The Chamber provided support to the Santa Anita Riding Club’s effort in 1931 to develop the bridal path along Santa Anita Avenue. Also in 1931, the Chamber protested plans to use Ross Field (the county’s current Arcadia Park) as a camp for the unemployed of Los Angeles County. “Directors of the Chamber are strong in their protest against such usage … of the field, especially in view of the fact the government is advertising for bids to remove the hutments from the well-known field,” according to the Arcadia Tribune.
Chamber officially incorporated, 1934
More than a decade after forming the Chamber, articles of incorporation and bylaws were submitted during a December 1933 meeting at city offices and the Chamber finally became official with its incorporation on July 16, 1934.
The Arcadia Tribune referred to the group as the “live-wire” Arcadia Chamber of Commerce following its official incorporation on July 16, 1934. The paper credited support for the Chamber to the organization’’s efforts to improve streets and the water system, plant trees and beautify homes, add street signs and support the building of everything from sidewalks, a new church, and the Pacific Electric station to a daily newspaper and factories, as well as represent Arcadia in the Rose Parade.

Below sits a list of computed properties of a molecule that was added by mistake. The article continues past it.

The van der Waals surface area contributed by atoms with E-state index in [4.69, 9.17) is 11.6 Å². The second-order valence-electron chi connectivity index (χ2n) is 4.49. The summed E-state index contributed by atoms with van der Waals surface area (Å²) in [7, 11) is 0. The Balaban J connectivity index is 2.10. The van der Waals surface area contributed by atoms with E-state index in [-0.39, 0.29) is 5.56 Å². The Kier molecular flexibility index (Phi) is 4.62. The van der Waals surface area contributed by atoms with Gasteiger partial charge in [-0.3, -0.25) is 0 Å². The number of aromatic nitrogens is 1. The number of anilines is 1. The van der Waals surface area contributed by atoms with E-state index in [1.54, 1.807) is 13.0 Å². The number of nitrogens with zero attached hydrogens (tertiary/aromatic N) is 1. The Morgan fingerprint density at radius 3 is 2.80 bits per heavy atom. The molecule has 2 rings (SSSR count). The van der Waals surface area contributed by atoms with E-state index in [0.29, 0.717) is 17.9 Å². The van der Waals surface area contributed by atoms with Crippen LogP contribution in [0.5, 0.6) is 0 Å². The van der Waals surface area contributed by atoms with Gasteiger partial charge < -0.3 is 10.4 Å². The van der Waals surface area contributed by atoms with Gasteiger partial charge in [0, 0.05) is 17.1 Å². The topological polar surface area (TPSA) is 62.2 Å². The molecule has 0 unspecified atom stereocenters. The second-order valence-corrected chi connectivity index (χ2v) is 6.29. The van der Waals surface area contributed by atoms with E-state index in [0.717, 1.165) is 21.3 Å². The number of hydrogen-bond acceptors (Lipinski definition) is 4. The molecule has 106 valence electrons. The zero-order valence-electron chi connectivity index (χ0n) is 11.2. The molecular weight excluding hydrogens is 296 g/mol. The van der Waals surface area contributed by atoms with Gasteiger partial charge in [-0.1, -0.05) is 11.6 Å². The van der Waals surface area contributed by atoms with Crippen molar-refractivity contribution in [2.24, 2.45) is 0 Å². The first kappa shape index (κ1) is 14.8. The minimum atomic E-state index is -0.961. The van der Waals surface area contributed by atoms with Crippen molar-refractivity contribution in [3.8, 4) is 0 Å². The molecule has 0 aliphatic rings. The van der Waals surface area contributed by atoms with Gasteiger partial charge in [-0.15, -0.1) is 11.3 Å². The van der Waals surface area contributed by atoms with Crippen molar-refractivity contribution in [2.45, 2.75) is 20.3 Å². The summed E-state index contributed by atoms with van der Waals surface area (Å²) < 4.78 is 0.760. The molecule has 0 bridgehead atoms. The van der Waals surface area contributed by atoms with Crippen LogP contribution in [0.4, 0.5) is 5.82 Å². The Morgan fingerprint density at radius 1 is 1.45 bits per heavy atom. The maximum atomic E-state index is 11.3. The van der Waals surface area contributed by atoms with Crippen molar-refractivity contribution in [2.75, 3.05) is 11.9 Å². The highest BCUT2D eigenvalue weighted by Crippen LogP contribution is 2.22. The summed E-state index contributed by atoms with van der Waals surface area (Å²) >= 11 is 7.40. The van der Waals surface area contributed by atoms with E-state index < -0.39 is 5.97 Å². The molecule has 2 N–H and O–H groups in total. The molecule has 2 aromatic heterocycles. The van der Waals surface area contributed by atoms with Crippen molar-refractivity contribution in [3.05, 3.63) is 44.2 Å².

The incorporation of the Chamber came only five months before the first Opening Day at Santa Anita Park on Christmas 1934, which the Chamber promoted with “Welcome” banners for the Los Angeles Turf Club and its patrons along Huntington Drive.
High-profile events before and after WW II